Ali, Maharaja Takhat Singh on a Hunt with Royal Women (detail), Jodhpur, c. 1853, opaque watercolor and gold on paper, Mehrangarh Museum Trust.
Photo by Neil Greentree.
Peacocks are beautiful, magnificent even, but they have a grating squawk. In considering the exhibition Peacock in the Desert: The Royal Arts of Jodhpur, India, on view through Aug. 19 at the Museum of Fine Arts, Houston, a monumental effort and a magnificent display, first I’ll focus on the beauty; then I’ll spend a little time with the squawk.
Described by MFAH Director, Gary Tintrow, as the first exhibition of Indian art in the West—certainly the first on this scale—to be fully realized through Indian eyes and sensibilities, Peacock brings to Houston 250 splendid objects of Indian courtly life, most from the royal collections of Maharaja GajSingh II and Maharani Hemlata Rajye, joined by equally splendid loans from the Islamic art collection of His and Her Excellencies Sheikh Nasser Sabah al-Ahmad al-Sabah and Sheikha Hussa al-Salem al-Sabah, the collection of Her Majesty Queen Elizabeth II, MFAH’s own collection and private collectors.
That’s a lot of royalty in a single exhibition. And it shows. There are gilded and silvered elephant seats; glittering diamonds and rubies and emeralds; fearsome, delicately decorated guns and swords and daggers; and exquisite fabrics and rugs, all installed in the elegant, sophisticated way one expects at MFAH.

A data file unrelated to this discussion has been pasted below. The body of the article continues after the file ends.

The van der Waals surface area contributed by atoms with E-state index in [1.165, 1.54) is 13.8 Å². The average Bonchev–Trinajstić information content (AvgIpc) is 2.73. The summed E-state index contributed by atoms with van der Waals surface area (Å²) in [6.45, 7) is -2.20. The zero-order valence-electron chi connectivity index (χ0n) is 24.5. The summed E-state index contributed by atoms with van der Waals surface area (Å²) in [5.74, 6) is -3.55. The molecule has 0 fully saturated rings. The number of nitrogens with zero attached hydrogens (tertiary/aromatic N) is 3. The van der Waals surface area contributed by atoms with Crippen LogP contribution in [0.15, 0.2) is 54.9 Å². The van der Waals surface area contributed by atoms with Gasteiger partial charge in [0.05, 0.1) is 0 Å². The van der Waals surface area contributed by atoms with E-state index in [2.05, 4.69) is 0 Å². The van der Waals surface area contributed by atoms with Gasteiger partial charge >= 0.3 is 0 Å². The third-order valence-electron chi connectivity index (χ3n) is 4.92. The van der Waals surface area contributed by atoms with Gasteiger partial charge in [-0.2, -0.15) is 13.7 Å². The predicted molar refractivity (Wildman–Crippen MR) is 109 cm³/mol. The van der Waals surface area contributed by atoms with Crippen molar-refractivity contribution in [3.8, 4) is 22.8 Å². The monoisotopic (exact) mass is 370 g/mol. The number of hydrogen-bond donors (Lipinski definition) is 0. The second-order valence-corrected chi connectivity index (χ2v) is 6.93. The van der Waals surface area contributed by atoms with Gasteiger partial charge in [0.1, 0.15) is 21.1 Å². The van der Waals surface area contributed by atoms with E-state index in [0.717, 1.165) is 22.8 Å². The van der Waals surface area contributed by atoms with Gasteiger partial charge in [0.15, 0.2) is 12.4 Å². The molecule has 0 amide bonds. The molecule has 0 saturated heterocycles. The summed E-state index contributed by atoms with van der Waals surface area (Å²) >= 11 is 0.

There’s a mat woven from elephant ivory and silver, encased in a gilded pavilion; a royal tent from 1700, a Lal Dera, the earliest one known to survive intact, lacking only the Maharaja himself to be complete; a silver Krishna sitting in a silver shrine; a custom-made 1927 Rolls-Royce Phantom of polished aluminum; and an airplane. Magnificence takes on new meaning.
But for all that splendor—and I think you must be getting the idea by now that there’s a lot—to my eyes it’s the paintings that are the jewels in this crown. There are scores of them, several lent by QEII, and each one warrants an exhibition visit all its own. At the exhibition preview I attended, we got a quick primer on looking at Indian paintings: first look at the whole; then immerse your eyes in the details. That’s where the transcendence comes, hence the magnifying glasses available throughout the galleries.
Unlike Western paintings, which were mostly created to be hung on walls, Indian paintings, often smaller and painted on paper, were meant to be stored away until a discriminating connoisseur took one from its portfolio to study closely for a leisurely hour in artistic paradise. We may not be able to lay claim to quite that level of refined connoisseurship, but we can pretend for a little while with such previously unimaginable (for me, at least) works as Sheikh Taju’s Maharao Umed Singh of Kota on a Hunt (1780), a relatively small 20×26 inch miracle in opaque watercolor and gold on paper.
I was tempted to make it alone my entire review of Peacock. Because of the ferocious tigers in the jungle, coupled with my purely Western sensibility, my first thought on seeing it was “Henri Rousseau.” But as a Facebook friend said (with a smiley face, but, sorry Henri, true), “like if HR was a great painter.” This Indian artist undoubtedly actually saw tigers, and all the other half-hidden elements there to be discovered—from hunters to boars to deer—in the real jungle, not just in the Paris zoo.